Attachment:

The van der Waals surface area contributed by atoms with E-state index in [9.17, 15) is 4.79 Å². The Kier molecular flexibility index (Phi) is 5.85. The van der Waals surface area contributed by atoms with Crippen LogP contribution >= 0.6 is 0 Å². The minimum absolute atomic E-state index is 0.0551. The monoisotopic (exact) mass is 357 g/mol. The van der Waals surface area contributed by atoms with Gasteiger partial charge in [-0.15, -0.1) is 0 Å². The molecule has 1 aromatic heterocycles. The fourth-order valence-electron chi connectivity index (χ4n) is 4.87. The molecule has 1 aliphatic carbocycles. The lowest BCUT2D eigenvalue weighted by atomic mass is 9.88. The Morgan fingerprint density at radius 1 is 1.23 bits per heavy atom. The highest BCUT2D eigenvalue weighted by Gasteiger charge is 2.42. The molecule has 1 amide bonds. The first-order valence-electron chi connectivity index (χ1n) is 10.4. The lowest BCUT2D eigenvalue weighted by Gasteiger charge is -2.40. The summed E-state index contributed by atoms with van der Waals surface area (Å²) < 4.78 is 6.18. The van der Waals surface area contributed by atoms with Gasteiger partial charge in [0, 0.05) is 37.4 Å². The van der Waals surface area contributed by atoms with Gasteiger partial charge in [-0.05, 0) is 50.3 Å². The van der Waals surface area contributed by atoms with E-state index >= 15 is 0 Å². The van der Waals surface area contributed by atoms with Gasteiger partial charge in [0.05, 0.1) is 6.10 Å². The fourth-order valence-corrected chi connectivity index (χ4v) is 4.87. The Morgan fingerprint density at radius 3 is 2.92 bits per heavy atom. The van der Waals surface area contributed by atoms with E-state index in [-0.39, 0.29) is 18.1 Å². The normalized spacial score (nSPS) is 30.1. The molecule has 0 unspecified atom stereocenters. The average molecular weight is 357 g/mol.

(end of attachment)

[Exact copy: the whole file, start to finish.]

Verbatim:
The van der Waals surface area contributed by atoms with E-state index in [9.17, 15) is 4.79 Å². The Kier molecular flexibility index (Phi) is 5.85. The van der Waals surface area contributed by atoms with Crippen LogP contribution >= 0.6 is 0 Å². The minimum absolute atomic E-state index is 0.0551. The monoisotopic (exact) mass is 357 g/mol. The van der Waals surface area contributed by atoms with Gasteiger partial charge in [-0.15, -0.1) is 0 Å². The molecule has 1 aromatic heterocycles. The fourth-order valence-electron chi connectivity index (χ4n) is 4.87. The molecule has 1 aliphatic carbocycles. The lowest BCUT2D eigenvalue weighted by atomic mass is 9.88. The Morgan fingerprint density at radius 1 is 1.23 bits per heavy atom. The highest BCUT2D eigenvalue weighted by Gasteiger charge is 2.42. The molecule has 1 amide bonds. The first-order valence-electron chi connectivity index (χ1n) is 10.4. The lowest BCUT2D eigenvalue weighted by Gasteiger charge is -2.40. The summed E-state index contributed by atoms with van der Waals surface area (Å²) < 4.78 is 6.18. The van der Waals surface area contributed by atoms with Gasteiger partial charge in [0, 0.05) is 37.4 Å². The van der Waals surface area contributed by atoms with Gasteiger partial charge in [-0.05, 0) is 50.3 Å². The van der Waals surface area contributed by atoms with E-state index >= 15 is 0 Å². The van der Waals surface area contributed by atoms with Gasteiger partial charge in [0.05, 0.1) is 6.10 Å². The fourth-order valence-corrected chi connectivity index (χ4v) is 4.87. The Morgan fingerprint density at radius 3 is 2.92 bits per heavy atom. The van der Waals surface area contributed by atoms with E-state index in [-0.39, 0.29) is 18.1 Å². The normalized spacial score (nSPS) is 30.1. The molecule has 0 unspecified atom stereocenters. The average molecular weight is 357 g/mol.